Working the 12 steps has helped me to achieve sobriety, and it has also bettered my relationship with God.
Faith and prayer during recovery can be powerful things. My story of recovery is a Christian tale of hitting rock bottom only to see the light. I was born and raised a Christian, but once I started using and abusing in my teens and through young adulthood, my relationship with my Faith all but disappeared within the haze of intoxication.
Other than during a few "stoner" talks about the meaning of life, I really didn’t think about God – just as I really didn’t think about much other than getting high or getting drunk. One of the most surprising aspects of my recovery away from addiction and abuse was a re awakening of my Faith, and the development of a very personal belief and reliance on God as I understand Him.
I still don’t go to church nearly as often as I should, but Faith has become important in my life, and it influences all that I do…and it was in AA after really hitting rock bottom that I discovered that God remained a part of me, and that I could use His strength to get better.
Remembering how to pray with AA
In AA we begin each meeting with a serenity prayer, and we pray to improve our relationships with God, to have God remove our shortcomings and we pray to understand God’s will and guidance for our lives. As AA is a secular but spiritual organization, you don’t have to pray to a Christian God, only to any higher power as you understand it; but for me it’s always Jesus that I pray to, and who I thank each night for keeping me sober and happy within my family and my community.
The thing about God’s lessons is that they don’t tend to fade as other lessons of recovery do. In rehab we all learn about cognitive triggers to abuse, and how to maintain our thinking to stay clear from temptation, and I have found these to be useful and have incorporated them into my recovery lifestyle. Unfortunately, these take a continual effort and sometimes feel like the lessons of long ago algebra class…something I once understood, but have no use for now!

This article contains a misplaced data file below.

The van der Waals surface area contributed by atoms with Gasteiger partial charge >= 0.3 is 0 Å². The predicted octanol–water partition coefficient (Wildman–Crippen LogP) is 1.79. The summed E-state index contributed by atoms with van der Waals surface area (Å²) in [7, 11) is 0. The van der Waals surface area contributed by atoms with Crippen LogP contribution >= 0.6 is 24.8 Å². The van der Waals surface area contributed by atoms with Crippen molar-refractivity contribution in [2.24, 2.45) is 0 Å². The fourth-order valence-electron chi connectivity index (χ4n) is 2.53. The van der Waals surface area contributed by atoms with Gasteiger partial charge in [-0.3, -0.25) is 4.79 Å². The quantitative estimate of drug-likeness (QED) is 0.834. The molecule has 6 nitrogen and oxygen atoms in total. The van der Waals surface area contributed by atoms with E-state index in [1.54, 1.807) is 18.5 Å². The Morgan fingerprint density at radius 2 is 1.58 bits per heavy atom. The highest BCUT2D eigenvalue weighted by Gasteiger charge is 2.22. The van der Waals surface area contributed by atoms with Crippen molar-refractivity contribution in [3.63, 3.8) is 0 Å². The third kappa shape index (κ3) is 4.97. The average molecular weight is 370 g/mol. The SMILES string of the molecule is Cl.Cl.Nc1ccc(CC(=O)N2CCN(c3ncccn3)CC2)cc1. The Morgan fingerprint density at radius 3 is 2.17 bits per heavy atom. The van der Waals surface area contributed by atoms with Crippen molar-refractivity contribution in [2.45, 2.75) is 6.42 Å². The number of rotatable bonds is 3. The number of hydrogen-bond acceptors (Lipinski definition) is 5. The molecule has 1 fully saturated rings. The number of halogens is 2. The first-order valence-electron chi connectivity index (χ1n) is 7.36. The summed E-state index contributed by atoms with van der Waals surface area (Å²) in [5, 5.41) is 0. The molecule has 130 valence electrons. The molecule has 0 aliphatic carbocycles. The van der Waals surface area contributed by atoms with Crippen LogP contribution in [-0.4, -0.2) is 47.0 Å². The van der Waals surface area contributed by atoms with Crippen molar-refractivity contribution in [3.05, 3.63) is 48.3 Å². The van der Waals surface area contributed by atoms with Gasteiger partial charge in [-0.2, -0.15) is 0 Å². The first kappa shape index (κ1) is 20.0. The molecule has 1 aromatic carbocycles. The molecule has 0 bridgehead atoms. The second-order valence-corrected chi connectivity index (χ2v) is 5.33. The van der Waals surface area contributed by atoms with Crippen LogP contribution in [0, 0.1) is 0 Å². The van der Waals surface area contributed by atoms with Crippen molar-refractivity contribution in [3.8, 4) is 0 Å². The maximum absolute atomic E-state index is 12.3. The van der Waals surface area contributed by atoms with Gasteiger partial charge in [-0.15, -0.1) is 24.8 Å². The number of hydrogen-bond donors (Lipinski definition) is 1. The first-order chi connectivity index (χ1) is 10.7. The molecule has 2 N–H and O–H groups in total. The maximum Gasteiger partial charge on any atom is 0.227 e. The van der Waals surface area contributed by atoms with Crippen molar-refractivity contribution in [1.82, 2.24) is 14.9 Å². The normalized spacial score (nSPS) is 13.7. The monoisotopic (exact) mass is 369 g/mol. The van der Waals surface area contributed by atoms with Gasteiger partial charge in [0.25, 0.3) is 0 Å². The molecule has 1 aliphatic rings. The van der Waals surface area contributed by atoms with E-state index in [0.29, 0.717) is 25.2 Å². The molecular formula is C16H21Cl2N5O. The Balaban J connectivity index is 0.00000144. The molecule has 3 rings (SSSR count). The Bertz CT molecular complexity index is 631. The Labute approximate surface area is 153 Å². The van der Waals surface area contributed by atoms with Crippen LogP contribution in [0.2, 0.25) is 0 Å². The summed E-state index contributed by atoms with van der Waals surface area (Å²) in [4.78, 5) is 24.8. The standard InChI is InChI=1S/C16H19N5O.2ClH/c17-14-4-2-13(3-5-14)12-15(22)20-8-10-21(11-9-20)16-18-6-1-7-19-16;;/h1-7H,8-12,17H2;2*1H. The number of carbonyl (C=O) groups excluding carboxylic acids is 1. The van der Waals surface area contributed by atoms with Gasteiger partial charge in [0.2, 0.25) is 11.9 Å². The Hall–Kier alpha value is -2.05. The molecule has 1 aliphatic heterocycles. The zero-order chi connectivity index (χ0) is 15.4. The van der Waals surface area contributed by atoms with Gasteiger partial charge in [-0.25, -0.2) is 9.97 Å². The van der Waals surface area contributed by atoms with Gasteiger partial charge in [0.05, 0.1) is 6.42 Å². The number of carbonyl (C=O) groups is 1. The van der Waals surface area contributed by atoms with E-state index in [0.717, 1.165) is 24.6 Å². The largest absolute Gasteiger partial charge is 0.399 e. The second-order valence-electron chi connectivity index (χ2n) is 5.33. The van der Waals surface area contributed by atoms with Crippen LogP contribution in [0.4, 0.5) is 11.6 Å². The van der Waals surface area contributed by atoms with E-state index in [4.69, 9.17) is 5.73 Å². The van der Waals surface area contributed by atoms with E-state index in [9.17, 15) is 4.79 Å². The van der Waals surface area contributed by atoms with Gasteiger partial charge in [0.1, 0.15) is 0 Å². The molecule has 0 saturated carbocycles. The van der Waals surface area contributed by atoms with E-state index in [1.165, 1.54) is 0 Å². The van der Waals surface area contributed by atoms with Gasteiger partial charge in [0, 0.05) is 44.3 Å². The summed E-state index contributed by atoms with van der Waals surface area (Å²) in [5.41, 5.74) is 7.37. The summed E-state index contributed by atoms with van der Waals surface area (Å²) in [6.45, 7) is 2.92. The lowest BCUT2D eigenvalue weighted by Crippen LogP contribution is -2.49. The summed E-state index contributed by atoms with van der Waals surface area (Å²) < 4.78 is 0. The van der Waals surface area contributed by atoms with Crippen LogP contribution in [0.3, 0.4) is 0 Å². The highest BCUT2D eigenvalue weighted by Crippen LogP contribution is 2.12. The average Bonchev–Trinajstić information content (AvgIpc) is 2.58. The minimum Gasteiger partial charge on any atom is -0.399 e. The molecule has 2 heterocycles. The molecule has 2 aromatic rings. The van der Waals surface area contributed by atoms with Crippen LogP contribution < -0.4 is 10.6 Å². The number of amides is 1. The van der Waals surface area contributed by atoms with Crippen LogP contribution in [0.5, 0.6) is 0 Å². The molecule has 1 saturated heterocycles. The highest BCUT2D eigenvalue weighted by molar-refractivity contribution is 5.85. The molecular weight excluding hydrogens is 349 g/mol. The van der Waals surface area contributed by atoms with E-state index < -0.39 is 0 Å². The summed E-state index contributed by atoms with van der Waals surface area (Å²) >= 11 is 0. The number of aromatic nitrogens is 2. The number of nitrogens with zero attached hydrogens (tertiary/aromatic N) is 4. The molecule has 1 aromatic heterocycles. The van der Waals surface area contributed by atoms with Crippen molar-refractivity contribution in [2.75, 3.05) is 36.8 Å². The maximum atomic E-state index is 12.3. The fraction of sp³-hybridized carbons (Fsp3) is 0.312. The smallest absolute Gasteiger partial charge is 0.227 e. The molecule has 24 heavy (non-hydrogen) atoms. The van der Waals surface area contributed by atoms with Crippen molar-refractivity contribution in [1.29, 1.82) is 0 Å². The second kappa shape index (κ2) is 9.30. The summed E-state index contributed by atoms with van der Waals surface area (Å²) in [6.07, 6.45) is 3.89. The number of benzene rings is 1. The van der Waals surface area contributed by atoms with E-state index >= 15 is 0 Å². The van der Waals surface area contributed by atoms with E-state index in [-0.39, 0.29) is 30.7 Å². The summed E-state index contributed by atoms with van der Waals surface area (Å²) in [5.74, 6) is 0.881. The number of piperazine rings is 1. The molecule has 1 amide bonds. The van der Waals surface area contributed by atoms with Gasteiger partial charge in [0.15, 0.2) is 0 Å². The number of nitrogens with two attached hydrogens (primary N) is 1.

I don’t question the value of these programs, but for me, once re awakened, my Faith and a belief in God’s power to guide me has always felt more personal and applicable to the battles of daily recovery and relapse avoidance. I pray every night for God’s continuing guidance, and I use the Bible for strength and support in difficult moments. I don’t look to the Lord because I have to…but because I crave His guidance and I recognize His power to keep me sober and happy.
I went through a secular rehab, and I can’t complain because when combined with AA and continuing group aftercare therapy – it worked (it took two runs at it though!); but now that I recognize the intrinsic value of spiritual guidance, and now that I use the Lord’s power to keep me sober every day of my life…I wonder if a Christian rehab might have been a better fit for me, and if it might have worked completely the first time.
Christian rehab offers us spiritual lessons, guidance and prayer, all to better understand how God can help us in all areas of our lives, and how we can work to live better lives for God and also live better lives for ourselves. The lessons of Christian rehab aren’t easily forgotten, and a reminder of the teachings are ever present within the family bible, and remain with you every time you pray to Jesus with an honest and open heart.
Addiction is a disease of the body, of the mind, and also of the spirit, and I can’t help but wonder if the spiritual healing (most overlooked in conventional rehab) isn’t the most important of the three. No one who knows me well would describe me as evangelical, and my Faith is mostly a very personal and private thing…but since a belief in God and using His strength as my strength has helped me so much, I feel that I have a duty to share my story, and suggest that using Faith and prayer for recovery maybe the most powerful source of healing of all.